The gums, technically referred to as the gingiva, can be classified into three types: marginal (free or unattached; gingiva libra), attached (gingiva fixa), and interdental. The gums are tightly attached to the teeth (attached gingiva).
They are pale pink in color with a characteristic orange-peel appearance, which is indicative of healthy gums. As we move upward towards the teeth, this pattern disappears.
This area is the marginal or unattached gingiva. It can be moved with a probe, whereas the attached gingiva cannot be moved. The relevance of the attached gingiva was controversial for a long time. Earlier, it was assumed that it protected the teeth against mechanical strain caused by chewing motions.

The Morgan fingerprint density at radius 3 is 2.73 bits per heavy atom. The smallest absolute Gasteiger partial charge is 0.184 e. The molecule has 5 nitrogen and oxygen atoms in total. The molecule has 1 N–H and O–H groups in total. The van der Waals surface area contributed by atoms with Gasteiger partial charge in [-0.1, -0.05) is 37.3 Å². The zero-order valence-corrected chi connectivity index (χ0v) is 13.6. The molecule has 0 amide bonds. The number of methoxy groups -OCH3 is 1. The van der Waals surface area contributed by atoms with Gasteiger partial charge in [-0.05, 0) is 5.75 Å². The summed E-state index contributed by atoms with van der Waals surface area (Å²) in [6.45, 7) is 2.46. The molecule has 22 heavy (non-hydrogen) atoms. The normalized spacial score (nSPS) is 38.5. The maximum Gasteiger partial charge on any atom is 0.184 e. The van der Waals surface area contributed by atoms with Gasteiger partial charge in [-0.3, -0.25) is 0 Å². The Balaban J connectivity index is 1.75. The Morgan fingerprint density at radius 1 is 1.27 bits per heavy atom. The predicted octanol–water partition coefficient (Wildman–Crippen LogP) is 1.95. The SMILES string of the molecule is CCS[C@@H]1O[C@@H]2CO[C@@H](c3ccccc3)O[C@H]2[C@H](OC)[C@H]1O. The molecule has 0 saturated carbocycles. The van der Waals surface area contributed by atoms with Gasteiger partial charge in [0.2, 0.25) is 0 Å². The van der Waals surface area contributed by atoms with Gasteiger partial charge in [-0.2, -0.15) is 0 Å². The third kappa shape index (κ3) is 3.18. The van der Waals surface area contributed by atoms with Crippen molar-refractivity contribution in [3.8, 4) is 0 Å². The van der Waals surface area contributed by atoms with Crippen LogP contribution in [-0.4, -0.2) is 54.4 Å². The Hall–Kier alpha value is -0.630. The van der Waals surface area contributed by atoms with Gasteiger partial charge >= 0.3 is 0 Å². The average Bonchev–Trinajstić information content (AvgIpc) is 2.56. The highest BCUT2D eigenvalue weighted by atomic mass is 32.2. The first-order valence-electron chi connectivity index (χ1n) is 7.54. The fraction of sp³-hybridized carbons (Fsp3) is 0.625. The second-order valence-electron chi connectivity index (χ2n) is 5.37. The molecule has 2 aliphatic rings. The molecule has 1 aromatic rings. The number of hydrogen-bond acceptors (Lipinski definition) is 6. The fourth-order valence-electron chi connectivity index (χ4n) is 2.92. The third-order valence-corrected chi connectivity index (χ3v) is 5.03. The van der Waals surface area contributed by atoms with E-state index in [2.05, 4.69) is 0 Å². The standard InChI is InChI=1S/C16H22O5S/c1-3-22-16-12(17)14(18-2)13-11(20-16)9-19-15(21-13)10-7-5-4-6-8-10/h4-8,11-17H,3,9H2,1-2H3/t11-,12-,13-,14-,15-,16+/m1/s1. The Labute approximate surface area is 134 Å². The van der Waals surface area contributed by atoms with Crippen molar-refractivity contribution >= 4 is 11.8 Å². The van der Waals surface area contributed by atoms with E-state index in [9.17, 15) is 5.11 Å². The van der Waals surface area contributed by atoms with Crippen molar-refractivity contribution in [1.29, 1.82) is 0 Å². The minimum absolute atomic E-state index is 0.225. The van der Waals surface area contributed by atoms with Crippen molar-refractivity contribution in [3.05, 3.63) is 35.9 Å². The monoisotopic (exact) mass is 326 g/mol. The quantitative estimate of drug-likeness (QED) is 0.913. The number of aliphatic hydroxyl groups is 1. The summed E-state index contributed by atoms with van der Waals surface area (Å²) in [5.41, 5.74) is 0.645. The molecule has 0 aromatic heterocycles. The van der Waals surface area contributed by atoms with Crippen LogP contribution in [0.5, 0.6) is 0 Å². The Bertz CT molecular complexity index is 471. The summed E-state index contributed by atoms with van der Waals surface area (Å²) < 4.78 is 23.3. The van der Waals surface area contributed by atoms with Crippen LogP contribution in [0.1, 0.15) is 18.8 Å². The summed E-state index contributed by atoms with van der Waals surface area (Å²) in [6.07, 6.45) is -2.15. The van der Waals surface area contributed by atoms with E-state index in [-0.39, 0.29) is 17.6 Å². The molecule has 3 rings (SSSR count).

Inadequate height of the attached gingiva was believed to promote gingival recession. Through animal testing and long-term studies, it was shown that the presence or lack of adequate attached gingiva had no relevant influence on the development of periodontal diseases.
However, if the attached gingiva is missing, it causes increased plaque accumulation.
If there is very little attached gingiva remaining, and an implant is required in that area, the punching implantation method should not be used because it would completely eliminate the remaining attached gingiva.